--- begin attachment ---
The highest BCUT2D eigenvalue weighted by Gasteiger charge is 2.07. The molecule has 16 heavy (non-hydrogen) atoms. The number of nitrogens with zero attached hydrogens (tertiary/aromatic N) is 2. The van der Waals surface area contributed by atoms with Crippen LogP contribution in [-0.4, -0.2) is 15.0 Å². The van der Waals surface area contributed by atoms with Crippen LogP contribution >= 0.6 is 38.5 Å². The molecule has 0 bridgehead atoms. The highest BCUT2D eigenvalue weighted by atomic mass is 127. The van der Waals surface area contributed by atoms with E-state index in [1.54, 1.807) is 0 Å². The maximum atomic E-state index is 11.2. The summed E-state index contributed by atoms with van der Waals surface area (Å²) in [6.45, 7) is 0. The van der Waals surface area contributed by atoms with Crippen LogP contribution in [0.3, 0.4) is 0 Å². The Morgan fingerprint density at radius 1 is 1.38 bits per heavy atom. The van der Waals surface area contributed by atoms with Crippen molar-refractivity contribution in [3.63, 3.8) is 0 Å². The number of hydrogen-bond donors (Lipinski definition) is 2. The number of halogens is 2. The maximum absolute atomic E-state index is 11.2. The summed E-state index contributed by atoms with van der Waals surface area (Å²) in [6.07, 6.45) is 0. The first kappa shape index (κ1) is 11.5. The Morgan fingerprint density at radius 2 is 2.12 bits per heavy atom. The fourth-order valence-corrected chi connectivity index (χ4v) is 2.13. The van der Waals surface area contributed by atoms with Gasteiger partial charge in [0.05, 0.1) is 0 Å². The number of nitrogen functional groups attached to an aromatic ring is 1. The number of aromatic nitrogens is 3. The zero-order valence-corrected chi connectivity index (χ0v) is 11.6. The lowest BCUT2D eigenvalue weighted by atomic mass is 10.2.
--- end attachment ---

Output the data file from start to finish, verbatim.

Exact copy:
The highest BCUT2D eigenvalue weighted by Gasteiger charge is 2.07. The molecule has 16 heavy (non-hydrogen) atoms. The number of nitrogens with zero attached hydrogens (tertiary/aromatic N) is 2. The van der Waals surface area contributed by atoms with Crippen LogP contribution in [-0.4, -0.2) is 15.0 Å². The van der Waals surface area contributed by atoms with Crippen LogP contribution >= 0.6 is 38.5 Å². The molecule has 0 bridgehead atoms. The highest BCUT2D eigenvalue weighted by atomic mass is 127. The van der Waals surface area contributed by atoms with E-state index in [1.54, 1.807) is 0 Å². The maximum atomic E-state index is 11.2. The summed E-state index contributed by atoms with van der Waals surface area (Å²) in [6.45, 7) is 0. The van der Waals surface area contributed by atoms with Crippen LogP contribution in [0.3, 0.4) is 0 Å². The Morgan fingerprint density at radius 1 is 1.38 bits per heavy atom. The van der Waals surface area contributed by atoms with Crippen molar-refractivity contribution in [3.63, 3.8) is 0 Å². The number of hydrogen-bond donors (Lipinski definition) is 2. The number of halogens is 2. The maximum absolute atomic E-state index is 11.2. The summed E-state index contributed by atoms with van der Waals surface area (Å²) in [6.07, 6.45) is 0. The first kappa shape index (κ1) is 11.5. The Morgan fingerprint density at radius 2 is 2.12 bits per heavy atom. The fourth-order valence-corrected chi connectivity index (χ4v) is 2.13. The van der Waals surface area contributed by atoms with Gasteiger partial charge in [0.05, 0.1) is 0 Å². The number of nitrogen functional groups attached to an aromatic ring is 1. The number of aromatic nitrogens is 3. The zero-order valence-corrected chi connectivity index (χ0v) is 11.6. The lowest BCUT2D eigenvalue weighted by atomic mass is 10.2.